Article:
verb (used with object), pas·tured, pas·tur·ing.
verb (used without object), pas·tured, pas·tur·ing.
- to put in a pasture to graze.
- to dismiss, retire, or use sparingly as being past one's or its prime: Most of our older employees don't want to be put out to pasture.
Origin of pasture
Examples from the Web for pastureland
Historical Examples of pastureland
They keep the lock, and have a few acres of pastureland to eke out their living.Sophy of Kravonia
They had no native roots in the solid soil of his pastureland.The Land of Look Behind
Paul Cameron Brown
Only one Nebraska county had less than 15 per cent in pastureland.Fishes of the Big Blue River Basin, Kansas
W. L. Minckley
The discrepancies in land use statistics arise from varying interpretations as to the amount of pastureland that is arable.Area Handbook for Albania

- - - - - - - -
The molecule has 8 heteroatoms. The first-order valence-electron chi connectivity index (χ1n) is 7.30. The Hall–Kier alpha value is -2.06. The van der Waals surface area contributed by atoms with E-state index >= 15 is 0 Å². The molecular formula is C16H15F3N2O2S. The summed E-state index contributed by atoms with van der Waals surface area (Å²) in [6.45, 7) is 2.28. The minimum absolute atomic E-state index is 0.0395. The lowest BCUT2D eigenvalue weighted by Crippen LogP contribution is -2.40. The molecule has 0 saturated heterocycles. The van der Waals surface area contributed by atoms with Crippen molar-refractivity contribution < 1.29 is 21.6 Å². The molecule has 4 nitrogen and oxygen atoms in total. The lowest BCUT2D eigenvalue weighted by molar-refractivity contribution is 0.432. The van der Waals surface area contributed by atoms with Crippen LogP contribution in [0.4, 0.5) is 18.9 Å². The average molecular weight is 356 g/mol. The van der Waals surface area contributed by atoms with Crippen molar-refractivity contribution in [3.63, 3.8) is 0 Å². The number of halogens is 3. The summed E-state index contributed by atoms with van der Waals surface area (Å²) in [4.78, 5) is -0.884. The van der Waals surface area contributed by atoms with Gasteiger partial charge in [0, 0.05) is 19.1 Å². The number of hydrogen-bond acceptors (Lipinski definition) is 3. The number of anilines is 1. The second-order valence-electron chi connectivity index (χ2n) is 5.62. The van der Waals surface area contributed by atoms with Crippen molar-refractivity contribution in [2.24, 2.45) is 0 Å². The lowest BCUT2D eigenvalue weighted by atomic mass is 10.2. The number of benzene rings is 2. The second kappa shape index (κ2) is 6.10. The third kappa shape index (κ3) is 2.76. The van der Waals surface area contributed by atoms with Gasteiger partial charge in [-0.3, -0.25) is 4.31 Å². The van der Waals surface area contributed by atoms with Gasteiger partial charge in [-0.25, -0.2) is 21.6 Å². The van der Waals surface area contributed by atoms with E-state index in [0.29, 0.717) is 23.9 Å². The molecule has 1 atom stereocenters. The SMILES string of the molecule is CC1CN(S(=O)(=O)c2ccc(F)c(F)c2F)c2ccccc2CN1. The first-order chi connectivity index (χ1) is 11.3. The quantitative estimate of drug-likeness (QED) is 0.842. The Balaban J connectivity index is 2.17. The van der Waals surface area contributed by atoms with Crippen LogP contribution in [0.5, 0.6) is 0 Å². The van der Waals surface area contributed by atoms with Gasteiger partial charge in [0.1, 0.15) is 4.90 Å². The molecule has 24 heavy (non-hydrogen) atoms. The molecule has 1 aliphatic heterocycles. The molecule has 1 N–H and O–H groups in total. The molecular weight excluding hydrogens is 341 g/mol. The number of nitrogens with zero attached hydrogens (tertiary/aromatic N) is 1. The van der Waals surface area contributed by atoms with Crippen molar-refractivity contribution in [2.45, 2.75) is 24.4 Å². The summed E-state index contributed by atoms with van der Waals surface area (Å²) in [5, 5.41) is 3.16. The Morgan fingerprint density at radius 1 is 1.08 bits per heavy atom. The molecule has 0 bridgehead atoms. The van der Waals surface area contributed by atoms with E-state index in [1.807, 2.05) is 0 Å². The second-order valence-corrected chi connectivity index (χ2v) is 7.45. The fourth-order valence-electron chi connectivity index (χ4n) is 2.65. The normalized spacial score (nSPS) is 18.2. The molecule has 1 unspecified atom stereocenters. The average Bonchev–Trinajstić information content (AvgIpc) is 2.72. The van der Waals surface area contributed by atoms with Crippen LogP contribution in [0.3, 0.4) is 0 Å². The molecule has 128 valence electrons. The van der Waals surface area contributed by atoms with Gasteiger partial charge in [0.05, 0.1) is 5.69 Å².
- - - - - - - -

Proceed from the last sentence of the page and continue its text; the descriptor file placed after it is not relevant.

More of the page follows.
Eugene K. Keefe
The sun was sinking down behind the trees and pastureland and a cool breeze had risen.A Bachelor Husband
Ruby M. Ayres
Word Origin for pasture
late 14c., of animals, "to graze;" early 15c., of humans, "to lead to pasture, to feed by putting in a pasture," from Old French pasturer (12c., Modern French pâturer, from pasture (see pasture (n.)). Related: Pastured; pasturing.
c.1300, "grass eaten by cattle," from Old French pasture "fodder, grass eaten by cattle" (12c., Modern French pâture), from Late Latin pastura "a feeding, grazing," from Latin pastus, past participle of pascere "to feed, graze" (see pastor). Meaning "land covered with vegetation suitable for grazing" is from early 14c. To be out to pasture "retired" is from 1945, from what was done (ideally) to horses after the active working life.
see put out to grass (pasture).